Take Back the Tap awarded $1,500, funds to educate campus about sustainability

Take Back The Tap celebrates their Tap-a-Palooza victory with a pizza party on Nov. 14 in Anspach Hall.

After winning "Tap-A-Palooza," registered student organization Take Back the Tap plans to pay it forward with its $1,500 in award money. 

"Tap-A-Palooza" is a nationwide competition held through the month of October, hosted by the non-profit Food and Water Watch. During the competition, students can text-in "pledges" to stop using single-use water bottles. The winning school receives $1,500 in prize money to improve its water infrastructure.

Central Michigan University won among the nearly 20 schools with 1,038 overall pledges. The second runner-up was the College of William and Mary in Virginia, with around 750 pledges. 

“It’s really nice to see that all of our dedication was worth it,” said TBTT president Allison LaPlatt. 

TBTT aims to use the award money to promote sustainable drinking habits by putting up posters near drinking fountains.

While the group would love to see more water-bottle filling stations installed in campus buildings, LaPlatt said, the cost of installing just one would use all of the award money. Instead, they want to spread out the funds and use it to educate students about sustainability.  

The organization is currently in the planning stages of what to do with the awarded money. 

“As much as having refill stations matters, it is more important to understand why we are choosing refill stations,” LaPlatt said. 

LaPlatt and other e-board members have been working with Jay Kahn, director of Facilities Management, and CMU's sustainability assistant, Lakeport junior Chase Delor, to put informational posters around fill stations and vending machines on campus.  

Delor was hired by Kahn before Spring 2017, filling a graduate job position as an undergraduate. 

His job as sustainability assistant makes him the liaison for the Sustainability, Tracking, Assessment and Rating System (STARS) program of the Association for the Advancement of Sustainability in Higher Education (AASHE)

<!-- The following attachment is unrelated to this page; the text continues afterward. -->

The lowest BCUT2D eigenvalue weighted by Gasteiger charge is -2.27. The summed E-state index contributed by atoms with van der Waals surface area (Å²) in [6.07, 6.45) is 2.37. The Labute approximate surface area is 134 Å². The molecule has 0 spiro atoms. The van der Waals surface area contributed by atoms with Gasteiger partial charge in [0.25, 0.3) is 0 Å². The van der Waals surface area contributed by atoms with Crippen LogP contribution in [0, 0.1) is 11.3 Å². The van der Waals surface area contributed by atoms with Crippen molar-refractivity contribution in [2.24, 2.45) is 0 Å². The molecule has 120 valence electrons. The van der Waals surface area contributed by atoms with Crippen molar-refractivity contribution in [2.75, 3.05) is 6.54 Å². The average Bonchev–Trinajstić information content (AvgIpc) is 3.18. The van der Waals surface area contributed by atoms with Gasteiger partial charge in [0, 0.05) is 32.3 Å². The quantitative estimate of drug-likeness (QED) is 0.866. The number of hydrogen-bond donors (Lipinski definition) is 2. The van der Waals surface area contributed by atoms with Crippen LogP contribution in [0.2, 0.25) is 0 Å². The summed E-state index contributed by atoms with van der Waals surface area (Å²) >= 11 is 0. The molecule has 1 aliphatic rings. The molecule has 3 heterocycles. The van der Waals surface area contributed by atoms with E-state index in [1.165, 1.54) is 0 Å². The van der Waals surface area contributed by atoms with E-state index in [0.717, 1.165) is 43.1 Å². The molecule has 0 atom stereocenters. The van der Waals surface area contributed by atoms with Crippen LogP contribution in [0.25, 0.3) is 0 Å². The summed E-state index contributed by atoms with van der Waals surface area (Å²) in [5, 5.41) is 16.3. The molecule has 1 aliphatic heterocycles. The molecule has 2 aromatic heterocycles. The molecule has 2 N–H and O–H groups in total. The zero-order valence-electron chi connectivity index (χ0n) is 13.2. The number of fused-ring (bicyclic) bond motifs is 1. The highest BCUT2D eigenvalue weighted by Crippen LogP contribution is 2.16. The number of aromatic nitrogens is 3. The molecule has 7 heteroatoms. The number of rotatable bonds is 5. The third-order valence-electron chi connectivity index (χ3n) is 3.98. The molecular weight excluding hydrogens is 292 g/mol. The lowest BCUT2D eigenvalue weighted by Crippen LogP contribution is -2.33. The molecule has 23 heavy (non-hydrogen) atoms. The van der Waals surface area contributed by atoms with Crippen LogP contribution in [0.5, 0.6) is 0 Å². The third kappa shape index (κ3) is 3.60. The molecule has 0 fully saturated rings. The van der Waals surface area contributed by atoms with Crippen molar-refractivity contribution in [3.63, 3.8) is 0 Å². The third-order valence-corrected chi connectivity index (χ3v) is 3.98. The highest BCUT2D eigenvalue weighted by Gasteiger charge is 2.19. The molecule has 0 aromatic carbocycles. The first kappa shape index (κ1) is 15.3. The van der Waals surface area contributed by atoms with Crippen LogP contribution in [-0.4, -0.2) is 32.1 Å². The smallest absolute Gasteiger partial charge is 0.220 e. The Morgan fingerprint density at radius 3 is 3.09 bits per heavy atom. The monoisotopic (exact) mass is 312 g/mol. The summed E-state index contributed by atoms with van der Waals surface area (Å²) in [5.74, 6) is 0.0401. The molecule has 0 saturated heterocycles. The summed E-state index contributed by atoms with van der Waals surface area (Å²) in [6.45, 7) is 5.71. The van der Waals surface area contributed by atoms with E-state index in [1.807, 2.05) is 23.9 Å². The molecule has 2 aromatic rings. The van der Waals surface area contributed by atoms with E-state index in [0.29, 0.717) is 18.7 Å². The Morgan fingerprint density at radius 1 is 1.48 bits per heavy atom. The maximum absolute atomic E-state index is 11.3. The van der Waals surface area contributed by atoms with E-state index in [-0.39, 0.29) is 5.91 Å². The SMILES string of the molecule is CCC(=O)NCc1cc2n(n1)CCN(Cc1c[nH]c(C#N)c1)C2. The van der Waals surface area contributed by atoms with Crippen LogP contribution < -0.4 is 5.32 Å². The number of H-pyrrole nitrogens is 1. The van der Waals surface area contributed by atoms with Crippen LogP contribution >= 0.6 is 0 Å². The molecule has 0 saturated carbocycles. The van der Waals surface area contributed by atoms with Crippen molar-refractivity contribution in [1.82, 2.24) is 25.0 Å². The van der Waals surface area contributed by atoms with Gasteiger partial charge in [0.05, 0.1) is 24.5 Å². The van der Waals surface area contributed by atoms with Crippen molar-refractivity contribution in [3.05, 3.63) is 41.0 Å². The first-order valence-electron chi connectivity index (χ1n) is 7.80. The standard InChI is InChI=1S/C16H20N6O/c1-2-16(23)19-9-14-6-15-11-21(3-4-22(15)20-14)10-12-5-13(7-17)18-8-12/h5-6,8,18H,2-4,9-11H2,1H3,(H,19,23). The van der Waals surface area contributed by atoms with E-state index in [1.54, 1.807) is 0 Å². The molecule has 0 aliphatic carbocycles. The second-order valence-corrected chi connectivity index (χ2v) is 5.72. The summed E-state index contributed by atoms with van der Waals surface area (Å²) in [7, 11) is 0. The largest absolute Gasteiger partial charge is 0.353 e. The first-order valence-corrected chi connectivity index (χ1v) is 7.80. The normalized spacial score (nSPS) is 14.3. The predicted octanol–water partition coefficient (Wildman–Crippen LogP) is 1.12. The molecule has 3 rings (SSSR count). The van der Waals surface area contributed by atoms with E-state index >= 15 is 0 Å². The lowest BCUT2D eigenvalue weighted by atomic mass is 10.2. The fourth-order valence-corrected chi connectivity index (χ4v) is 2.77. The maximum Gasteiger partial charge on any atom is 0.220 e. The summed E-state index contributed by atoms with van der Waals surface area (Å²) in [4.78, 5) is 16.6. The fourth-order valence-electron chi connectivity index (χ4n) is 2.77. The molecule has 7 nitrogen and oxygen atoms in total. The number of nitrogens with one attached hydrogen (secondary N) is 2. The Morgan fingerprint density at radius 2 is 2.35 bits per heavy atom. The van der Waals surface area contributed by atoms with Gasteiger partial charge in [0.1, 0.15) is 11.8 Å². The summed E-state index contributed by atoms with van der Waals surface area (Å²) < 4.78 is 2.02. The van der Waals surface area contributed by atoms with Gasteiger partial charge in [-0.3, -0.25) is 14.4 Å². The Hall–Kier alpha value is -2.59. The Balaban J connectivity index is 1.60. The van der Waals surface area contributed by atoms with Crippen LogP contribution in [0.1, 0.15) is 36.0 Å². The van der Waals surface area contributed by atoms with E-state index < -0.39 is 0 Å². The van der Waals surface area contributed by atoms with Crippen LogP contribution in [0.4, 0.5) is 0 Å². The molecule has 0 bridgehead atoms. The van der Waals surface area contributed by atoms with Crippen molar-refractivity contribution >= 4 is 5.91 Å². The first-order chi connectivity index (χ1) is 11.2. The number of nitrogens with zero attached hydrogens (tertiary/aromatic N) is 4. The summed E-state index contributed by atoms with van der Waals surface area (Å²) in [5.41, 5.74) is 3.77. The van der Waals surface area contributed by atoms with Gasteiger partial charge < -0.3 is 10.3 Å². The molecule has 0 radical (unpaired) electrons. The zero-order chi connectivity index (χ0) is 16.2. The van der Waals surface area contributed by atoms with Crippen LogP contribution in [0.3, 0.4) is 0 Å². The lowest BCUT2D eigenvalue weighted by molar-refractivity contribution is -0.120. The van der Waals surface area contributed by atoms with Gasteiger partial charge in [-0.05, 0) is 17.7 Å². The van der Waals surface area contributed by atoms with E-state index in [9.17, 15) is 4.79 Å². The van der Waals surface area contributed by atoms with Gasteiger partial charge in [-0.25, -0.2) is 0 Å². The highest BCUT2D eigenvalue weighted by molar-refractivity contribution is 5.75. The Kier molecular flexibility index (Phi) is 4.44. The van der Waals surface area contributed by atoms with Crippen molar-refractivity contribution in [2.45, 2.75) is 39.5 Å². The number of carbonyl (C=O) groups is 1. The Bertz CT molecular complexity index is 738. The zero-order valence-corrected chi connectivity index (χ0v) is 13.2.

Delor's responsibility is to make sure all of CMU's sustainability efforts are documented and recognized. 

Delor said CMU ranks in the middle of STARS, a program, with a silver rating that was given to CMU in April. 

There are two standards above silver — gold and platinum. However, only three schools in the world have a platinum rating: Colorado State University, Stanford University and the University of New Hampshire. 

CMU ranks lowest among the five rated Michigan schools: Michigan State University, Grand Valley State University, Western Michigan University and the University of Michigan. 

However, CMU only needs 13.82 more points to earn a gold standard. Points can be earned through student education programs, research and campus engagement. 

“An area CMU could see some serious improvement in is engagement, both campus and public,” Delor said.  “We're lagging behind the others, but people like Allison are a big help here.”

Putting up informational posters could help boost CMU's rating under campus engagement, although it won't directly earn the school points under the STARS program. 

The next step for TBTT members is to design the informational posters, get approval from Facilities Management and put them up. 

The group has also been in contact with Annie Thrush of Contracting and Purchasing Services, and other faculty members in Campus Dining, to build administrative support for the cause. Their goal is to stop the sales of single use plastic water bottles on campus. 

At the same time, TBTT has worked with Campus Dining to push the sales of reusable water bottles. 

Before last semester, the CMU Bookstore was the only campus location that sold reusable water bottles. Now, Hydro Flask water bottles, a brand TBTT helped pick out, are being sold in The Market, located in Woldt Hall.